Blood drives at Rutgers give students the opportunity to save lives


When a Rutgers student donates a pint of blood, they can make a difference in the lives of up to three different patients living anywhere in Connecticut, New York, New Jersey or Pennsylvania. 

"You can donate blood at Rutgers and it can go to someone at Robert Wood Johnson or it could go to someone in Newark or it could go to someone in NYC. It goes out to whoever needs it," said Sharon Zetts-DeToro, manager of Collaborative Recruitment Programs at the New York Blood Center. "Blood is like medicine."

Two blood drives are being held on Oct. 12 and Oct. 27 at the Rutgers University Army ROTC building at 157 College Ave. A bus mobile will be set up between the the Army ROTC building and Brower Commons between 11 a.m. and 5 p.m. The process of donating blood takes less than an hour.

Throughout the semester, there will be additional blood drives set up across all five campuses.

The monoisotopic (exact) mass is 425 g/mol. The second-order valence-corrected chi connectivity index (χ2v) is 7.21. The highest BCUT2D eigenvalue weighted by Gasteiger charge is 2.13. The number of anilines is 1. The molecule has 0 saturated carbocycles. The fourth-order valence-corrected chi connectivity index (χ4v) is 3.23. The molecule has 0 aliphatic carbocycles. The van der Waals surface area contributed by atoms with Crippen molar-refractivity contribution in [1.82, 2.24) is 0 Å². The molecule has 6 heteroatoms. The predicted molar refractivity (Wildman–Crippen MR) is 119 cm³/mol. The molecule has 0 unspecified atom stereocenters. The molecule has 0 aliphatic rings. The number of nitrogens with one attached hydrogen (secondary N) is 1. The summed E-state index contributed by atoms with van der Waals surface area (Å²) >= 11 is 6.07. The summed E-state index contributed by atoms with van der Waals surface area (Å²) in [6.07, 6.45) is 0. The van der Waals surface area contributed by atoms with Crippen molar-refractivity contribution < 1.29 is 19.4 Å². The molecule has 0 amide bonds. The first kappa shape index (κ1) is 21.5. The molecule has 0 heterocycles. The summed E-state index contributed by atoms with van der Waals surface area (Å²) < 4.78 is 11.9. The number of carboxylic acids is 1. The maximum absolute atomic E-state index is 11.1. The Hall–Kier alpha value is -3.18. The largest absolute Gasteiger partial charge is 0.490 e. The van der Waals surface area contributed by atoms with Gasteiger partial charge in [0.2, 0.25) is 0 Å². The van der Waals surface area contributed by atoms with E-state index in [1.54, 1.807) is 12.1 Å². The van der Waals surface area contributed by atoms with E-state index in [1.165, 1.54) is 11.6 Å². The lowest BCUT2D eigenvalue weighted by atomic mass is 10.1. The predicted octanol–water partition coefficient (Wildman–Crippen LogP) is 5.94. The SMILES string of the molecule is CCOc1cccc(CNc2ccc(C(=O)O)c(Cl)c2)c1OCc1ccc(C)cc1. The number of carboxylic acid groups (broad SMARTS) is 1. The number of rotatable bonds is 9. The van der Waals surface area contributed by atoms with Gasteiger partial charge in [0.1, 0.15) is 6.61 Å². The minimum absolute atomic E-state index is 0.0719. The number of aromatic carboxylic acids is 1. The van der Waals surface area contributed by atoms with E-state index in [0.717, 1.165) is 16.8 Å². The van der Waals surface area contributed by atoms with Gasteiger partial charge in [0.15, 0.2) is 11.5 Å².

"Only about 2 percent of the population who are eligible to donate actually does, so the more we let students know about the positive effect they have on the community by donating blood, the better," Zetts-DeToro said.

Blood is separated into three different components: plasma, platelets and red cells. Each component can help a different patient.  

Plasma can help burn victims who have lost fluid from their body, Zetts-DeToro said, while platelets are often given to cancer patients receiving chemotherapy. Red cells have a wide range of usage, from patients undergoing heart surgery to someone in the trauma unit who is bleeding out. 

The New York Blood Drive has a new, automated system to reduce the wait time. Donators can use a laptop to input answers rather than fill out paper forms. 

In the past, there was a 12-month deferral for students with tattoos, but the wait time has been eliminated for students who had their tattoos done in New Jersey, where regulations are more stringent. 

"Where else can you go for less than an hour and save three lives? It's such an impactful thing," Zetts-DeToro said. "There are so many different ways that blood can help people."

The dates and locations of the blood drives can be found below. 


The Daily Targum is co-sponsoring the blood drives on Oct. 12 and Oct. 27.

Avalon Zoppo is the managing editor of The Daily Targum. She is a School of Arts and Sciences junior majoring in political science. Follow her on Twitter @AvalonZoppo for more stories.


Avalon Zoppo

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